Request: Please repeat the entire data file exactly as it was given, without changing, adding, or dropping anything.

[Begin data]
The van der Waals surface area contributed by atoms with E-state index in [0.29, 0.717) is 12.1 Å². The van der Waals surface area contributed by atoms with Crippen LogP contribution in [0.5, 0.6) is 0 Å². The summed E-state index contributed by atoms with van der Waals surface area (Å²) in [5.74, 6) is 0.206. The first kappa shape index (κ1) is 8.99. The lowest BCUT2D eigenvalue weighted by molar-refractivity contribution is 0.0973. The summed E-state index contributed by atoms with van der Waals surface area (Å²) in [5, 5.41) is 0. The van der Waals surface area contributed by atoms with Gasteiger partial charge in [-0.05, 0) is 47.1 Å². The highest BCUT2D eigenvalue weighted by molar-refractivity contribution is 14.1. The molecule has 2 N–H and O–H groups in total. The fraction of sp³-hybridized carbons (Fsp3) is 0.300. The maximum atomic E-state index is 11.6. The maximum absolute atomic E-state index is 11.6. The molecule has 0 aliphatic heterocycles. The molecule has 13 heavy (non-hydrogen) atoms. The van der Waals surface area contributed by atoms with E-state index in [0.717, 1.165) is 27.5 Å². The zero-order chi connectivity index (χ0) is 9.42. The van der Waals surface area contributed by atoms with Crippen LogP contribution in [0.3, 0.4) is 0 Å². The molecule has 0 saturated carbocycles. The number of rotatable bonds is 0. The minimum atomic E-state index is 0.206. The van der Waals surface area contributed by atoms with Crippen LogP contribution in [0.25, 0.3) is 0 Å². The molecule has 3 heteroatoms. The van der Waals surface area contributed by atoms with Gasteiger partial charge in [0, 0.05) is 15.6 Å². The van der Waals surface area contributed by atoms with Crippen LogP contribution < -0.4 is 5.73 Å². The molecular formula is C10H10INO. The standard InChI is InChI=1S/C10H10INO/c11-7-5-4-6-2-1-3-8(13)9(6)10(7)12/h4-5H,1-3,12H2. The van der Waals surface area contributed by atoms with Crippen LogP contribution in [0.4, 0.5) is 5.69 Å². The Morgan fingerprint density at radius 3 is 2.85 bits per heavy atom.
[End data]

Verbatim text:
The van der Waals surface area contributed by atoms with E-state index in [0.29, 0.717) is 12.1 Å². The van der Waals surface area contributed by atoms with Crippen LogP contribution in [0.5, 0.6) is 0 Å². The summed E-state index contributed by atoms with van der Waals surface area (Å²) in [5.74, 6) is 0.206. The first kappa shape index (κ1) is 8.99. The lowest BCUT2D eigenvalue weighted by molar-refractivity contribution is 0.0973. The summed E-state index contributed by atoms with van der Waals surface area (Å²) in [5, 5.41) is 0. The van der Waals surface area contributed by atoms with Gasteiger partial charge in [-0.05, 0) is 47.1 Å². The highest BCUT2D eigenvalue weighted by molar-refractivity contribution is 14.1. The molecule has 2 N–H and O–H groups in total. The fraction of sp³-hybridized carbons (Fsp3) is 0.300. The maximum atomic E-state index is 11.6. The maximum absolute atomic E-state index is 11.6. The molecule has 0 aliphatic heterocycles. The molecule has 13 heavy (non-hydrogen) atoms. The van der Waals surface area contributed by atoms with E-state index in [0.717, 1.165) is 27.5 Å². The zero-order chi connectivity index (χ0) is 9.42. The van der Waals surface area contributed by atoms with Crippen LogP contribution in [0.3, 0.4) is 0 Å². The molecule has 0 saturated carbocycles. The number of rotatable bonds is 0. The minimum atomic E-state index is 0.206. The van der Waals surface area contributed by atoms with Crippen LogP contribution in [0.25, 0.3) is 0 Å². The molecule has 3 heteroatoms. The van der Waals surface area contributed by atoms with Gasteiger partial charge in [0, 0.05) is 15.6 Å². The van der Waals surface area contributed by atoms with Crippen LogP contribution < -0.4 is 5.73 Å². The molecular formula is C10H10INO. The standard InChI is InChI=1S/C10H10INO/c11-7-5-4-6-2-1-3-8(13)9(6)10(7)12/h4-5H,1-3,12H2. The van der Waals surface area contributed by atoms with Crippen LogP contribution in [0.4, 0.5) is 5.69 Å². The Morgan fingerprint density at radius 3 is 2.85 bits per heavy atom.